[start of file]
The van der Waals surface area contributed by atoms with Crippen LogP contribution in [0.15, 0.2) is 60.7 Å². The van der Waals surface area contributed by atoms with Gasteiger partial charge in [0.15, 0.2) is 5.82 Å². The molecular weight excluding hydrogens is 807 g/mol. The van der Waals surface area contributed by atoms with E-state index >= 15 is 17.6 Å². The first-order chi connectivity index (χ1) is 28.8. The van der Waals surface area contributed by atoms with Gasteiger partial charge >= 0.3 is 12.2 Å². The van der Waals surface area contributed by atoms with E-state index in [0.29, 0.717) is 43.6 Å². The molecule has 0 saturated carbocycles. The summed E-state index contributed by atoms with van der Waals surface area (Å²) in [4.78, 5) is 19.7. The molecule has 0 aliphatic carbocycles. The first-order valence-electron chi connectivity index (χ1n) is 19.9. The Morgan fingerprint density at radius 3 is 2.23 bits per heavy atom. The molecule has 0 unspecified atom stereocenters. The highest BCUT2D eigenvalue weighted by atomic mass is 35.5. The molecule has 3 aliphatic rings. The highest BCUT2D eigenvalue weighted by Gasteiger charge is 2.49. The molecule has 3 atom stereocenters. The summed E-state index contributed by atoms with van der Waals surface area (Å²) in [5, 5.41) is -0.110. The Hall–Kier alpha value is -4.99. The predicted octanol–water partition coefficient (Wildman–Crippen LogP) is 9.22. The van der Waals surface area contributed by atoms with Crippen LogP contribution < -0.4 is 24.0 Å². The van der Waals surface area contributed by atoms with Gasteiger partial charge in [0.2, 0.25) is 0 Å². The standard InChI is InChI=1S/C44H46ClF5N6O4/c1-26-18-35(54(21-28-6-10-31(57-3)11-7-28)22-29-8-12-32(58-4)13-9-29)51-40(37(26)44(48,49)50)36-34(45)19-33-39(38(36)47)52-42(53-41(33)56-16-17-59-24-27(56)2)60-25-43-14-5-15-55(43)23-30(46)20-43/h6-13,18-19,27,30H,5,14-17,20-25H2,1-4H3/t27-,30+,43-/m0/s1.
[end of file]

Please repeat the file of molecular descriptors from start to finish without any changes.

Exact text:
The van der Waals surface area contributed by atoms with Crippen LogP contribution in [0.15, 0.2) is 60.7 Å². The van der Waals surface area contributed by atoms with Gasteiger partial charge in [0.15, 0.2) is 5.82 Å². The molecular weight excluding hydrogens is 807 g/mol. The van der Waals surface area contributed by atoms with E-state index >= 15 is 17.6 Å². The first-order chi connectivity index (χ1) is 28.8. The van der Waals surface area contributed by atoms with Gasteiger partial charge >= 0.3 is 12.2 Å². The van der Waals surface area contributed by atoms with E-state index in [0.29, 0.717) is 43.6 Å². The molecule has 0 saturated carbocycles. The summed E-state index contributed by atoms with van der Waals surface area (Å²) in [4.78, 5) is 19.7. The molecule has 0 aliphatic carbocycles. The first-order valence-electron chi connectivity index (χ1n) is 19.9. The Morgan fingerprint density at radius 3 is 2.23 bits per heavy atom. The molecule has 0 unspecified atom stereocenters. The highest BCUT2D eigenvalue weighted by atomic mass is 35.5. The molecule has 3 aliphatic rings. The highest BCUT2D eigenvalue weighted by Gasteiger charge is 2.49. The molecule has 3 atom stereocenters. The summed E-state index contributed by atoms with van der Waals surface area (Å²) in [5, 5.41) is -0.110. The Hall–Kier alpha value is -4.99. The predicted octanol–water partition coefficient (Wildman–Crippen LogP) is 9.22. The van der Waals surface area contributed by atoms with Crippen LogP contribution < -0.4 is 24.0 Å². The van der Waals surface area contributed by atoms with Gasteiger partial charge in [0.2, 0.25) is 0 Å². The standard InChI is InChI=1S/C44H46ClF5N6O4/c1-26-18-35(54(21-28-6-10-31(57-3)11-7-28)22-29-8-12-32(58-4)13-9-29)51-40(37(26)44(48,49)50)36-34(45)19-33-39(38(36)47)52-42(53-41(33)56-16-17-59-24-27(56)2)60-25-43-14-5-15-55(43)23-30(46)20-43/h6-13,18-19,27,30H,5,14-17,20-25H2,1-4H3/t27-,30+,43-/m0/s1.